MDC-T leader Morgan Tsvangirai on Friday moved a motion to call for an early congress in March, in an attempt to head off an expected challenge from his political rivals.
The top leadership of the opposition party, the standing committee, met in Harare where Tsvangirai called for a snap party vote in a bid to end uncertainty over his job.
SW Radio Africa is reliably informed that the motion was not seconded by anybody, amid reports Tsvangirai had also put up his name for re-election. He told the meeting he was prepared to face any challengers.
Instead, party members implored Tsvangirai to concentrate on restructuring the party in preparations for the 2018 elections. The meeting unanimously agreed the next congress will be held as scheduled in 2016.
The vote will have brought to a head months of tension within the party over who will lead it into the election in 2018. It would also have helped settle Tsvangirai's long-running leadership tussle with his rivals, who were reportedly orchestrating a revolt that would have seen the veteran trade unionist ousted as party president.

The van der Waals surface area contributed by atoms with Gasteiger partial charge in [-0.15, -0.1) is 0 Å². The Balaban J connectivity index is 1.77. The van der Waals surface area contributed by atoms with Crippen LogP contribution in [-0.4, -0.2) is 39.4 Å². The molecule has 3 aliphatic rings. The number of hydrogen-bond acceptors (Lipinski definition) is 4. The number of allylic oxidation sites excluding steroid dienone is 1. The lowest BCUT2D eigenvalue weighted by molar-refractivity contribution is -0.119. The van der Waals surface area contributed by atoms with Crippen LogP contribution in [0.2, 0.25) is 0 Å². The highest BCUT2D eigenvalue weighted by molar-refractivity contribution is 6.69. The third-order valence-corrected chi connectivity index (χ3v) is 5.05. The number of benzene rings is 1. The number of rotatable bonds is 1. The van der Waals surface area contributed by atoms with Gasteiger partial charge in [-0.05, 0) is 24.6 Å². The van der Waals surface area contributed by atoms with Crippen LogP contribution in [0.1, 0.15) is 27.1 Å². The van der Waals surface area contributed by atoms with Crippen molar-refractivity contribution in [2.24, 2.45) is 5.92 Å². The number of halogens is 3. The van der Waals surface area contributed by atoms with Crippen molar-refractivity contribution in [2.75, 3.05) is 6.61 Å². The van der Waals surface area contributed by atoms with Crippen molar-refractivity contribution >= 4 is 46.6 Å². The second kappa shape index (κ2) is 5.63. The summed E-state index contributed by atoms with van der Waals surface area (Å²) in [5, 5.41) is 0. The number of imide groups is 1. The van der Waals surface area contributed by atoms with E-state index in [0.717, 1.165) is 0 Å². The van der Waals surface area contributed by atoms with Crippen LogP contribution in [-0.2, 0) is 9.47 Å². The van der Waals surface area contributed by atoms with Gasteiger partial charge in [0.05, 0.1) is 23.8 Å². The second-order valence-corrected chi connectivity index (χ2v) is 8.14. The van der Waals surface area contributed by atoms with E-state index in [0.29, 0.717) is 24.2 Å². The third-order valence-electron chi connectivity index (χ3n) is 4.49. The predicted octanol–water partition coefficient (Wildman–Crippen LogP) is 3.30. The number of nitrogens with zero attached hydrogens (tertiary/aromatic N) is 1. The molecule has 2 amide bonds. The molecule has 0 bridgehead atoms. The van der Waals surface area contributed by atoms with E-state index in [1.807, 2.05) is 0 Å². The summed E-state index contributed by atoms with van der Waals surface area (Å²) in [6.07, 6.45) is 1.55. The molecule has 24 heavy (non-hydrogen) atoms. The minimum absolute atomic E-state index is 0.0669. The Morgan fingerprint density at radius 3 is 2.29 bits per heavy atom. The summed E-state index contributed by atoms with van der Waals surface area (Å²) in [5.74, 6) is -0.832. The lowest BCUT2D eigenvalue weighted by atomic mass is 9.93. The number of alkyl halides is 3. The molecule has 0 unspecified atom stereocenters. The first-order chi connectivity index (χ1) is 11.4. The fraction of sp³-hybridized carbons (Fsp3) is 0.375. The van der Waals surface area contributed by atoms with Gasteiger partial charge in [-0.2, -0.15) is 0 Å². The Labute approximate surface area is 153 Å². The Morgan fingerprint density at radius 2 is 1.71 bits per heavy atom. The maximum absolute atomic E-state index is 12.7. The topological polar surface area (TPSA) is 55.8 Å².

Party spokesman Douglas Mwonzora confirmed that the issue of leadership renewal was discussed and that after some debate they felt there were no compelling reasons for having an early congress.
The outcome is a major boast for Tsvangirai who was facing increasing pressure from within his party to call for an early congress to deal with the leadership renewal or step down and make way for another candidate.
A source told us he emerged from his party's meeting emboldened with the knowledge that no one had the guts to stand up and challenge him in a leadership contest.
'It's like he's received a vote of confidence from his standing committee and all talk of a leadership contest or him stepping down will be put on the backburner for the next two years. It has given Tsvangirai some breathing space which he will use to rebrand himself as well as the party,' our source said.
Despite their loss at the hands of ZANU PF at last year's elections Mwonzora says he is optimistic about the MDC-T's chances of rebuilding, saying the labour backed party needs to rebuild and show Zimbabweans it can be 'united, stable and focused on them, and not ourselves as leaders.'